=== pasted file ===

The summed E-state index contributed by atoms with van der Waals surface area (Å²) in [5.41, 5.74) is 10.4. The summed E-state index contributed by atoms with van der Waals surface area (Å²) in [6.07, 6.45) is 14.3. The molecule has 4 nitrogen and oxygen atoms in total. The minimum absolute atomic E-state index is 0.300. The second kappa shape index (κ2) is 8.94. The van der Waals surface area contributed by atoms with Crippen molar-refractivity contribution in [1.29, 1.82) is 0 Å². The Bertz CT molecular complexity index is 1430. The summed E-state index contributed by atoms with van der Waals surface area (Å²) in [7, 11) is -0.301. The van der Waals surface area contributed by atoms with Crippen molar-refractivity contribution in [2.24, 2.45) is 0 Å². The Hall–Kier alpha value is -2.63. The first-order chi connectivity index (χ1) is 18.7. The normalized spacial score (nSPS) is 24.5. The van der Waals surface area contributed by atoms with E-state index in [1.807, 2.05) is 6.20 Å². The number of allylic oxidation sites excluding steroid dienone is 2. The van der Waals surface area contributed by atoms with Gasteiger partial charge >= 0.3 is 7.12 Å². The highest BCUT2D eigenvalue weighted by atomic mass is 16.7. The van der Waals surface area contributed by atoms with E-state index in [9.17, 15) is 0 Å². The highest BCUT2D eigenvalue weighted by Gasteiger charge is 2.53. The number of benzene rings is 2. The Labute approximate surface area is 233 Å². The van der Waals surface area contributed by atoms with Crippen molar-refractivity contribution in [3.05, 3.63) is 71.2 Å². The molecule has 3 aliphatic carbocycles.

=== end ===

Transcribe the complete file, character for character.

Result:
The summed E-state index contributed by atoms with van der Waals surface area (Å²) in [5.41, 5.74) is 10.4. The summed E-state index contributed by atoms with van der Waals surface area (Å²) in [6.07, 6.45) is 14.3. The molecule has 4 nitrogen and oxygen atoms in total. The minimum absolute atomic E-state index is 0.300. The second kappa shape index (κ2) is 8.94. The van der Waals surface area contributed by atoms with Crippen molar-refractivity contribution in [1.29, 1.82) is 0 Å². The Bertz CT molecular complexity index is 1430. The summed E-state index contributed by atoms with van der Waals surface area (Å²) in [7, 11) is -0.301. The van der Waals surface area contributed by atoms with Crippen molar-refractivity contribution in [2.24, 2.45) is 0 Å². The Hall–Kier alpha value is -2.63. The first-order chi connectivity index (χ1) is 18.7. The normalized spacial score (nSPS) is 24.5. The van der Waals surface area contributed by atoms with E-state index in [1.807, 2.05) is 6.20 Å². The number of allylic oxidation sites excluding steroid dienone is 2. The van der Waals surface area contributed by atoms with Gasteiger partial charge >= 0.3 is 7.12 Å². The highest BCUT2D eigenvalue weighted by atomic mass is 16.7. The van der Waals surface area contributed by atoms with E-state index in [9.17, 15) is 0 Å². The highest BCUT2D eigenvalue weighted by Gasteiger charge is 2.53. The number of benzene rings is 2. The Labute approximate surface area is 233 Å². The van der Waals surface area contributed by atoms with Crippen molar-refractivity contribution in [3.05, 3.63) is 71.2 Å². The molecule has 3 aliphatic carbocycles.